Full citation:
Cell, August 8, 2008 134(5)
“Connecting microRNA Genes to the Core Transcriptional Regulatory Circuitry of Embryonic Stem Cells”

Alexander Marson (1,2,5), Stuart S. Levine (1,5), Megan F. Cole (1,2), Garrett M. Frampton (1,2), Tobias Brambrink (1), Sarah Johnstone (1,2), Matthew G. Guenther (1), Wendy K. Johnston (1,3), Marius Wernig (1), Jamie Newman (1, 2), J.Mauro Calabrese (2, 4), Lucas M. Dennis (1,2), Thomas L. Volkert (1), Sumeet Gupta (1), Jennifer Love (1), Nancy Hannett (1), Phillip A. Sharp (2,4), David P. Bartel (1, 2, 3), Rudolf Jaenisch (1,2), and Richard A. Young (1,2)

1 Whitehead Institute for Biomedical Research, 9 Cambridge Center, Cambridge, MA 02142, USA
2 Department of Biology, Massachusetts Institute of Technology (MIT), Cambridge, MA
02139, USA
3 Howard Hughes Medical Institute
4 Koch Institute for Integrative Cancer Research, Massachusetts Institute of Technology (MIT), Cambridge, MA 02139, USA

5 These authors contributed equally to this work

Cristin Carr | Newswise Science News
Further information:
http://www.wi.mit.edu/

More articles from Life Sciences:

nachricht Zap! Graphene is bad news for bacteria
23.05.2017 | Rice University

nachricht Discovery of an alga's 'dictionary of genes' could lead to advances in biofuels, medicine
23.05.2017 | University of California - Los Angeles

All articles from Life Sciences >>>

The most recent press releases about innovation >>>

Die letzten 5 Focus-News des innovations-reports im Überblick:

Im Focus: Turmoil in sluggish electrons’ existence

An international team of physicists has monitored the scattering behaviour of electrons in a non-conducting material in real-time. Their insights could be beneficial for radiotherapy.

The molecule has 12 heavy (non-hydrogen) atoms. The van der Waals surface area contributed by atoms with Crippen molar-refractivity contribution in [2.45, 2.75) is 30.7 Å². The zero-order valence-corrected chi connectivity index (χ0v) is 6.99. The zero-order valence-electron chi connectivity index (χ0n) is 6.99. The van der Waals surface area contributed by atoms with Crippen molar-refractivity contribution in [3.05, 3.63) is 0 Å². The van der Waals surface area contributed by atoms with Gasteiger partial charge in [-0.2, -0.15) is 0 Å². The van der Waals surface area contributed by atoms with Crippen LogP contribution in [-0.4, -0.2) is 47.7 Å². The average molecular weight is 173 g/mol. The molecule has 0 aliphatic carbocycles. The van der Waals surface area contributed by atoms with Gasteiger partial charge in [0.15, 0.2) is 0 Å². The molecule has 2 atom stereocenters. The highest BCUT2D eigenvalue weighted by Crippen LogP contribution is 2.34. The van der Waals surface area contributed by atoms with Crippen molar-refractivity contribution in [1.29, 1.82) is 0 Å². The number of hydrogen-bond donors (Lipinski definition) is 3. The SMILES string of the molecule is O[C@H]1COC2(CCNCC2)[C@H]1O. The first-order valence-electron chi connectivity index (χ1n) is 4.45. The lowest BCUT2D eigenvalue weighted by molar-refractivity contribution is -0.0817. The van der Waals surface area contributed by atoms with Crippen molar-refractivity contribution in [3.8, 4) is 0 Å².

We can refer to electrons in non-conducting materials as ‘sluggish’. Typically, they remain fixed in a location, deep inside an atomic composite. It is hence...

Im Focus: Wafer-thin Magnetic Materials Developed for Future Quantum Technologies

Two-dimensional magnetic structures are regarded as a promising material for new types of data storage, since the magnetic properties of individual molecular building blocks can be investigated and modified. For the first time, researchers have now produced a wafer-thin ferrimagnet, in which molecules with different magnetic centers arrange themselves on a gold surface to form a checkerboard pattern. Scientists at the Swiss Nanoscience Institute at the University of Basel and the Paul Scherrer Institute published their findings in the journal Nature Communications.

Ferrimagnets are composed of two centers which are magnetized at different strengths and point in opposing directions. Two-dimensional, quasi-flat ferrimagnets...

Im Focus: World's thinnest hologram paves path to new 3-D world

Nano-hologram paves way for integration of 3-D holography into everyday electronics

An Australian-Chinese research team has created the world's thinnest hologram, paving the way towards the integration of 3D holography into everyday...

Im Focus: Using graphene to create quantum bits

In the race to produce a quantum computer, a number of projects are seeking a way to create quantum bits -- or qubits -- that are stable, meaning they are not much affected by changes in their environment. This normally needs highly nonlinear non-dissipative elements capable of functioning at very low temperatures.

In pursuit of this goal, researchers at EPFL's Laboratory of Photonics and Quantum Measurements LPQM (STI/SB), have investigated a nonlinear graphene-based...

Im Focus: Bacteria harness the lotus effect to protect themselves

Biofilms: Researchers find the causes of water-repelling properties

Dental plaque and the viscous brown slime in drainpipes are two familiar examples of bacterial biofilms. Removing such bacterial depositions from surfaces is...

All Focus news of the innovation-report >>>

Anzeige

Anzeige

Event News

AWK Aachen Machine Tool Colloquium 2017: Internet of Production for Agile Enterprises

23.05.2017 | Event News

Dortmund MST Conference presents Individualized Healthcare Solutions with micro and nanotechnology

22.05.2017 | Event News

Innovation 4.0: Shaping a humane fourth industrial revolution

17.05.2017 | Event News

 
Latest News

Scientists propose synestia, a new type of planetary object

23.05.2017 | Physics and Astronomy

Zap! Graphene is bad news for bacteria

23.05.2017 | Life Sciences

Medical gamma-ray camera is now palm-sized

23.05.2017 | Medical Engineering

VideoLinks
B2B-VideoLinks
More VideoLinks >>>